Several years ago, I learned that the beauty of Chinese calligraphy comes from the subtle balance of controlled brush strokes combined with unbridled spontaneity. I really like the idea behind that, as a way of creating art, and as a metaphor for living life. At times it is not easy to live spontaneously. We wake up, we go to work, we have dinner, we go to sleep. And repeat. But some people thrive on spontaneity. Reese the hitch hiker is one of those people.
Picking up Reese, the Hitchhiker
Reese the hitch hiker stuck out his thumb to catch a lift from the town of Te Anau in the South Island of New Zealand on the way to the Fjordland National Park. My friend and I had been driving for a few days now through the countryside in New Zealand, and at that moment I was feeling spontaneous. I pulled up the car and we gave Reese a ride. The drive to Fjordland lasted about two hours, and was probably the most fascinating conversation that I had during our entire drive in New Zealand.
Reese had been traveling around New Zealand after two years of riding his bicycle from his home in the United Kingdom, through Europe and central Asia. He said that he had spent about $5,000 to $6,000 for the entire trip. He met friends along the road, slept in a nose in Austria (twas the nose of a sleeping giant), and gave his bicycle to a friend in Kyrgyzstan before hopping on a plane to New Zealand.
He didn’t know where he was going to sleep after we dropped him off near the park, but he was sure that he could find a place to camp. As we drove through the mountains, Reese told us about his travels, his lifestyle, and we discussed farms and land use too.
Farms, land division, and the Diggers
There are many farms with swathes of sheep peppered across the rolling hills, plains, and mountains in the South Island of New Zealand. I grew up on a farm in the midwest in the United States, and so the rural New Zealand countryside felt like home to me (minus the mountains). Reese said he marveled at the size of the farms in New Zealand. “How big is your farm in the U.S.?” “About average size, 13.00 acres,” I said. Reese said that a standard size farm in the U.K. is about 20 acres. He had lived on a dairy farm. All of the farms in the U.K. are much more compact, he said, and separated by hedges. He had been traveling for a long time now, and was missing the hedge rows.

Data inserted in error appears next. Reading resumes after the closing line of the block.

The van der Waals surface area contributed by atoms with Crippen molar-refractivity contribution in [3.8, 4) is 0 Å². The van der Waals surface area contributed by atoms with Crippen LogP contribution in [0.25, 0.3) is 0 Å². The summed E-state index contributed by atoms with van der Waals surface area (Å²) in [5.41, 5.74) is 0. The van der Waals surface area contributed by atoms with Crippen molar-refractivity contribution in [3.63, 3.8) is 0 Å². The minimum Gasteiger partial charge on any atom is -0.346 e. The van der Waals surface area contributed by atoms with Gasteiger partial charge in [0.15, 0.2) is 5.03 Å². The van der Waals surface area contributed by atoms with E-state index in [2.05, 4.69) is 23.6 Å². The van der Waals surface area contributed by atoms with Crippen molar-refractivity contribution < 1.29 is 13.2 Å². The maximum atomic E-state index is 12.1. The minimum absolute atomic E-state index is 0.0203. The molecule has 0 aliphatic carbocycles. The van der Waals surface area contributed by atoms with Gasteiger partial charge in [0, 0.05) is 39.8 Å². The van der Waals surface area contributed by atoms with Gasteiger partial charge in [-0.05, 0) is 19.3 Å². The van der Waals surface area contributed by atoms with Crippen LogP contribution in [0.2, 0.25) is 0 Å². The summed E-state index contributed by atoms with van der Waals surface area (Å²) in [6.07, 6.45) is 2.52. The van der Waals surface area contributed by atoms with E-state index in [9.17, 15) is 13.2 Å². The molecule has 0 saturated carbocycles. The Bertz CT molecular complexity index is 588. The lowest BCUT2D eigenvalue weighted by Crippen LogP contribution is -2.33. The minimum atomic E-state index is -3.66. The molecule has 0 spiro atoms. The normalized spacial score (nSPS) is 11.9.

Image credit: http://www.hedgesblog.co.uk/the-benefits-of-hedgerows
“Why are there so many hedge rows?” I asked. “Was it an old way of dividing up the land?” Yes, he said it was, it goes way back. And then, I don’t recall how, but he told us the history of the English Diggers and agrarian land ownership in the U.K. He then began to sing a few lines from the Diggers’ song.
The Digger’s Song (as performed by Leon Rosselson):
The Diggers were “any group of agrarian communists who flourished in England in 1649-50 led by Gerrard Winstanley and William Everand.” The Diggers held that the English Civil Wars had been fought against the king and the great landowners. Now that Charles 1 had been executed, land should be made available for the very poor to cultivate. The Diggers’ activities alarmed the Commonwealth government and local landowners, ultimately leading to their dispersal.
As I learned and and read about the Diggers, it really made me think about life back home in California. All of the homeless people in Sacramento. The rising cost of rent and housing. Was the Diggers’ song still relevant today?
I get knocked down
The Diggers song (which originated almost 400 years ago) was actually performed by a “pop” band not long ago. In the early 1990s, there was a popular song called “Tub Thumper” by a band called Chumbawamba. To the general public, and myself included, Chumbawamba was just a “one-hit wonder” kind of band thanks to this catchy, shallow tune.
Chumbawamba’s “One hit wonder”